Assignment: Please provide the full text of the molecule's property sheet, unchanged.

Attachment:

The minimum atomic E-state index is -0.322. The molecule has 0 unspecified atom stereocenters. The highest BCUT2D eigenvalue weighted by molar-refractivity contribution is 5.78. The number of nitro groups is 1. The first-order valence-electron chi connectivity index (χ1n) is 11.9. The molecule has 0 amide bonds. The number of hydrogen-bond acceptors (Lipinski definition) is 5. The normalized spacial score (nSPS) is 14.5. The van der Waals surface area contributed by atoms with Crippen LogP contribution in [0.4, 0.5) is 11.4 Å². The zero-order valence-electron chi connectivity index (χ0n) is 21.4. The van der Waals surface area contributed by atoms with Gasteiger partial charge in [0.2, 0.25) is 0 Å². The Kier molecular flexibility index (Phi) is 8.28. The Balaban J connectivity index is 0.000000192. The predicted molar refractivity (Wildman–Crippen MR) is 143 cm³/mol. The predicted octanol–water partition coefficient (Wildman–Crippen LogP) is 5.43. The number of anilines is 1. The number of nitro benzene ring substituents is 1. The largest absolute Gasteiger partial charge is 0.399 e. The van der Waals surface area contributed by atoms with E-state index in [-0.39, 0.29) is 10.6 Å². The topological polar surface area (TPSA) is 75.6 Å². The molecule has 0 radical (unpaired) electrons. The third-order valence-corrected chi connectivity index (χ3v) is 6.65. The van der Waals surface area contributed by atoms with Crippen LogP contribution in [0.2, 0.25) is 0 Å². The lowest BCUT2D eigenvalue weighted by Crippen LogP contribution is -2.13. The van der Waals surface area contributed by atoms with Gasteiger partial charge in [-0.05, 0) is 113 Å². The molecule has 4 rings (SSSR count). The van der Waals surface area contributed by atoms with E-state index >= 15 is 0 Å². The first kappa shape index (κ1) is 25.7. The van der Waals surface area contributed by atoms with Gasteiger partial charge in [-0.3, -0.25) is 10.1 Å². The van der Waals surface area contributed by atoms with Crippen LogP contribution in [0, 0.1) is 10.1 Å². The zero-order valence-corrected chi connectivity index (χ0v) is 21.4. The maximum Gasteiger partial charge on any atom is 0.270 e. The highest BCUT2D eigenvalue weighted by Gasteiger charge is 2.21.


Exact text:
The minimum atomic E-state index is -0.322. The molecule has 0 unspecified atom stereocenters. The highest BCUT2D eigenvalue weighted by molar-refractivity contribution is 5.78. The number of nitro groups is 1. The first-order valence-electron chi connectivity index (χ1n) is 11.9. The molecule has 0 amide bonds. The number of hydrogen-bond acceptors (Lipinski definition) is 5. The normalized spacial score (nSPS) is 14.5. The van der Waals surface area contributed by atoms with Crippen LogP contribution in [0.4, 0.5) is 11.4 Å². The zero-order valence-electron chi connectivity index (χ0n) is 21.4. The van der Waals surface area contributed by atoms with Gasteiger partial charge in [0.2, 0.25) is 0 Å². The Kier molecular flexibility index (Phi) is 8.28. The Balaban J connectivity index is 0.000000192. The predicted molar refractivity (Wildman–Crippen MR) is 143 cm³/mol. The predicted octanol–water partition coefficient (Wildman–Crippen LogP) is 5.43. The number of anilines is 1. The number of nitro benzene ring substituents is 1. The largest absolute Gasteiger partial charge is 0.399 e. The van der Waals surface area contributed by atoms with E-state index in [-0.39, 0.29) is 10.6 Å². The topological polar surface area (TPSA) is 75.6 Å². The molecule has 0 radical (unpaired) electrons. The third-order valence-corrected chi connectivity index (χ3v) is 6.65. The van der Waals surface area contributed by atoms with Crippen LogP contribution in [0.2, 0.25) is 0 Å². The lowest BCUT2D eigenvalue weighted by Crippen LogP contribution is -2.13. The van der Waals surface area contributed by atoms with Gasteiger partial charge in [-0.05, 0) is 113 Å². The molecule has 4 rings (SSSR count). The van der Waals surface area contributed by atoms with E-state index >= 15 is 0 Å². The first kappa shape index (κ1) is 25.7. The van der Waals surface area contributed by atoms with Gasteiger partial charge in [-0.3, -0.25) is 10.1 Å². The van der Waals surface area contributed by atoms with Crippen LogP contribution in [0, 0.1) is 10.1 Å². The zero-order valence-corrected chi connectivity index (χ0v) is 21.4. The maximum Gasteiger partial charge on any atom is 0.270 e. The highest BCUT2D eigenvalue weighted by Gasteiger charge is 2.21.